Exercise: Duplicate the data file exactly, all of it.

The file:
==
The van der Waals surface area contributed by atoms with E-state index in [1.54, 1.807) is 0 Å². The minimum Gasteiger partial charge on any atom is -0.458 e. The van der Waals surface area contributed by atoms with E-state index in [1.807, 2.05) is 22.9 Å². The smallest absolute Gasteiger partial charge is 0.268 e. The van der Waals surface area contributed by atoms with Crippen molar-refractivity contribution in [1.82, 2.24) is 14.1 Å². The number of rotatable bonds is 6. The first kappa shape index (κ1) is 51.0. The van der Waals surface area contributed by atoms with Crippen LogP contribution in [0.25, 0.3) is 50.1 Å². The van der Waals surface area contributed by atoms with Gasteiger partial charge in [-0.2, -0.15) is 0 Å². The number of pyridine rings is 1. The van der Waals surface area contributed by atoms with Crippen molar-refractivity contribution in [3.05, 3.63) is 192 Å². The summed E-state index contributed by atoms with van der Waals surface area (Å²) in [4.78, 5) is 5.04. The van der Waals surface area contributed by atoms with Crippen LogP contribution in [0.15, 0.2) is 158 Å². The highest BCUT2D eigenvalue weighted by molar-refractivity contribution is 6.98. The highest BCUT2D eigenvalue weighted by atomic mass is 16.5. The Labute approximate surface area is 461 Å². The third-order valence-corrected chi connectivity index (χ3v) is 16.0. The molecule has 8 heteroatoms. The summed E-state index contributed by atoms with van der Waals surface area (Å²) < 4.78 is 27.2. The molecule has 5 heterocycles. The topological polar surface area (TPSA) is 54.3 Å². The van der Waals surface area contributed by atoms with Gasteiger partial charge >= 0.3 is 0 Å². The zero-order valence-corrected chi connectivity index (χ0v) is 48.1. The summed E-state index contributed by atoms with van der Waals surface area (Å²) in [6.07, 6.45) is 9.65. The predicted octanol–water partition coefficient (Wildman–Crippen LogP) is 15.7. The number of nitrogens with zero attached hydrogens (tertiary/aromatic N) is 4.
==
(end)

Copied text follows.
The van der Waals surface area contributed by atoms with E-state index in [1.54, 1.807) is 0 Å². The minimum Gasteiger partial charge on any atom is -0.458 e. The van der Waals surface area contributed by atoms with E-state index in [1.807, 2.05) is 22.9 Å². The smallest absolute Gasteiger partial charge is 0.268 e. The van der Waals surface area contributed by atoms with Crippen molar-refractivity contribution in [1.82, 2.24) is 14.1 Å². The number of rotatable bonds is 6. The first kappa shape index (κ1) is 51.0. The van der Waals surface area contributed by atoms with Crippen LogP contribution in [0.25, 0.3) is 50.1 Å². The van der Waals surface area contributed by atoms with Gasteiger partial charge in [-0.2, -0.15) is 0 Å². The number of pyridine rings is 1. The van der Waals surface area contributed by atoms with Crippen molar-refractivity contribution in [3.05, 3.63) is 192 Å². The summed E-state index contributed by atoms with van der Waals surface area (Å²) in [4.78, 5) is 5.04. The van der Waals surface area contributed by atoms with Crippen LogP contribution in [0.15, 0.2) is 158 Å². The highest BCUT2D eigenvalue weighted by molar-refractivity contribution is 6.98. The highest BCUT2D eigenvalue weighted by atomic mass is 16.5. The Labute approximate surface area is 461 Å². The third-order valence-corrected chi connectivity index (χ3v) is 16.0. The molecule has 8 heteroatoms. The summed E-state index contributed by atoms with van der Waals surface area (Å²) < 4.78 is 27.2. The molecule has 5 heterocycles. The topological polar surface area (TPSA) is 54.3 Å². The van der Waals surface area contributed by atoms with Gasteiger partial charge >= 0.3 is 0 Å². The zero-order valence-corrected chi connectivity index (χ0v) is 48.1. The summed E-state index contributed by atoms with van der Waals surface area (Å²) in [6.07, 6.45) is 9.65. The predicted octanol–water partition coefficient (Wildman–Crippen LogP) is 15.7. The number of nitrogens with zero attached hydrogens (tertiary/aromatic N) is 4.